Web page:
Poem for the eclipse

Think of an eclipse

The sun is a white star our atmosphere makes yellow.
So many children using the wrong crayon.
So many refrigerators decorated with lies,
and magnets from Utah,
above that straight horizon line,
everything a smiley face.

You’re gonna need a better poet.
I’m gonna need another Corona.
This is not the time to get spiritual
about potential blindness.
Think of an eclipse
as a bullet being loaded
into a chamber of light.

More prayers get muttered in the dark.
But every darkness is temporary
except the last one,
in which no prayer can exist.

If the sun wore sunglasses,
the sunglasses would melt.
It’s easy to squint yourself into a headache,
or a kaleidoscope of retinal scars.
To me, the sky is the ocean,
as to a fish, the ocean is the sky.
The sun is the aquarium bulb,
a stranger set on a timer.

Think of an eclipse
as Death putting his eye
up to the microscope.
You may wonder about the skeletal moon,
or why car exhaust smells good
in the cold, but these are just tricks
shadows play on the mind.

originally published in Rat’s Ass Review

Books, books, books!!!

This has been a busy several days for me. I have worked to publish all of my unpublished poetry manuscripts, in a last ditch effort to purge my portfolio and help me move past the desire to publish this old work, in the hope it will inspire me to get creating new work, maybe even finish my novel or write a new novel. So, below, you will find links to the now published poetry collections. I may put out a couple more in the coming weeks or days, but these are the main ones I have been working on the past eight years or so.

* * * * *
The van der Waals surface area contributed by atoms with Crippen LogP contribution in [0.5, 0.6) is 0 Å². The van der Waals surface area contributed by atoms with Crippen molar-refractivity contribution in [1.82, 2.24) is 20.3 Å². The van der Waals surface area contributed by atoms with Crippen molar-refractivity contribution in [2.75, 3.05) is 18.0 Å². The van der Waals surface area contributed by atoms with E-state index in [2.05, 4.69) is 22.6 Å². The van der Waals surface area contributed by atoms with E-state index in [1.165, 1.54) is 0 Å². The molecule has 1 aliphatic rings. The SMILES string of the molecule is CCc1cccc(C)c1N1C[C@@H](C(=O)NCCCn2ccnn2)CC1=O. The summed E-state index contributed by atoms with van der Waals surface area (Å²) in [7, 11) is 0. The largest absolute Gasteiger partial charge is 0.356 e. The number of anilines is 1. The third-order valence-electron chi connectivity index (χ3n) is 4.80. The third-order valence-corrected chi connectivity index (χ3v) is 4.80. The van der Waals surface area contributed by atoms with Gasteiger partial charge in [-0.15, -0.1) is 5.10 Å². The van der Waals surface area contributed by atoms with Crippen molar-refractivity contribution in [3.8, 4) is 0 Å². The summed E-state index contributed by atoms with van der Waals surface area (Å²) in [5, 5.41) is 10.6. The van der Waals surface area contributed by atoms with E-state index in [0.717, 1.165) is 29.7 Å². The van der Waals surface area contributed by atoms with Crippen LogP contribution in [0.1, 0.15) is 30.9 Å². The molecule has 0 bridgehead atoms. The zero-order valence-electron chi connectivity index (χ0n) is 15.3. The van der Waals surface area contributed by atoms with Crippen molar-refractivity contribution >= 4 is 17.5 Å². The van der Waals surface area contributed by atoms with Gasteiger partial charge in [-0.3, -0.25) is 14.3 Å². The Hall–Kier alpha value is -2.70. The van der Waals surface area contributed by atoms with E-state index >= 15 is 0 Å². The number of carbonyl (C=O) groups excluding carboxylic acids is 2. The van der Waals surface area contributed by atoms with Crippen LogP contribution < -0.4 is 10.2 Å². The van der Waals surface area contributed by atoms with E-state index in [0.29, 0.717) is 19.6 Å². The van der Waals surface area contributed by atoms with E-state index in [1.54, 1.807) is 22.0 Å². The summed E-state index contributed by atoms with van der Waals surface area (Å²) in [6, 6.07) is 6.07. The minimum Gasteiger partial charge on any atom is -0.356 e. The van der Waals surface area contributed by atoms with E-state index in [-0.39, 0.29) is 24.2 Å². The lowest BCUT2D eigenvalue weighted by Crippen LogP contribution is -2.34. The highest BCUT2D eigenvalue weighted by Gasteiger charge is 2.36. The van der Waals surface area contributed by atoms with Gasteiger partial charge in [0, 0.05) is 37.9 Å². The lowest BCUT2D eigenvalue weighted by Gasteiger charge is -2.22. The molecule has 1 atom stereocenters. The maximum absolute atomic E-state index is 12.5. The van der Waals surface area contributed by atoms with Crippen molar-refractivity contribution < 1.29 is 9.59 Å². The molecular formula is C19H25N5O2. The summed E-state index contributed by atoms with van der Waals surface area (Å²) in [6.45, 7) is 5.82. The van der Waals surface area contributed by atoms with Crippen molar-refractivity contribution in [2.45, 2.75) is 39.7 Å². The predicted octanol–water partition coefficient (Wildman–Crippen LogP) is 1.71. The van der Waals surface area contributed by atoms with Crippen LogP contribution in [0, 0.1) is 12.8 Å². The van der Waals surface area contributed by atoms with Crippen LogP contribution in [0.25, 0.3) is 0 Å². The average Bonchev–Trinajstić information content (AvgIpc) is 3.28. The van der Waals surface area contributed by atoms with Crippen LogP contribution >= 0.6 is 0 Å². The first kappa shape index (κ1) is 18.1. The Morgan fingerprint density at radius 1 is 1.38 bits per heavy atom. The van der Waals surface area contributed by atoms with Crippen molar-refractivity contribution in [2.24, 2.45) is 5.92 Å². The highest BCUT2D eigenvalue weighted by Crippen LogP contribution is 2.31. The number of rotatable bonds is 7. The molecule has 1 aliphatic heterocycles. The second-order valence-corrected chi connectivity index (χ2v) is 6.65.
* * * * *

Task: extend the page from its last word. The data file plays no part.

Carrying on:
Eulogy / Elegy
ghosts of silence


fukushima franco

Another Standing Rock poem, reposted


How beautiful must the world be
to make me stop and notice
I am a narcissist?
I’m so far away from the plains,
the rolling weeds and sagebrush,
dirt-dry plateaus cracked like ancient faces.
I’m so far away from open fields
stretched equidistant to every inch
of the empty and aubergine horizon;
the sky seems endless as a child’s imagination,
white puffy clouds like floating castles
turning purple and gray along the dust bowl rim,
with rain shaft ropes tethering those
mountainous zeppelins to the Earth.

How beautiful must the world be
to make me care about the future
my children will live to see?
Some hold onto hope like eagle feathers
in their hands, have seen the stars
through a portal of smoke
cloaked in a buffalo’s hide.
They have stood for centuries
at the edge of a graveyard,
watching the white man dig more holes.

How beautiful must the world be
to make me want to live here
inside its nebular womb?
With every breath, the timeline of existence
shrinks backward one step.
In my heart, I could wear a headdress,
I could smell the burnt leaves
wafting like spirits around my skull,
like voices turned to ashes
swirling and sticking to my tongue.
I could sing songs around the fire
in a language I never learned.

How beautiful must the world be
that I shut off these engines of dinosaur teeth,
that I throw my hardhat to the ground
and climb down from my mechanical cage,
that I brush the crushed grit from my jeans
and embrace the joyful tears
streaming down my face
with so many arms around me,
welcoming me home like a long lost son,
turning to stand in line
against something as intangible as time?

How beautiful must the world be
that I admit I’ve always been wrong
about everything I’ve ever believed?
This world must be beautiful,
with its birds, its light-flickered murmurations,
its ponds with surfaces kissed
by hungry fish mouths catching flies.
It’s a beauty that never asks to be observed,
and that is just what makes it
so irreplaceable.

Thanks to New Verse News and James Penha for originally publishing this poem. You can find it here.

New writing update: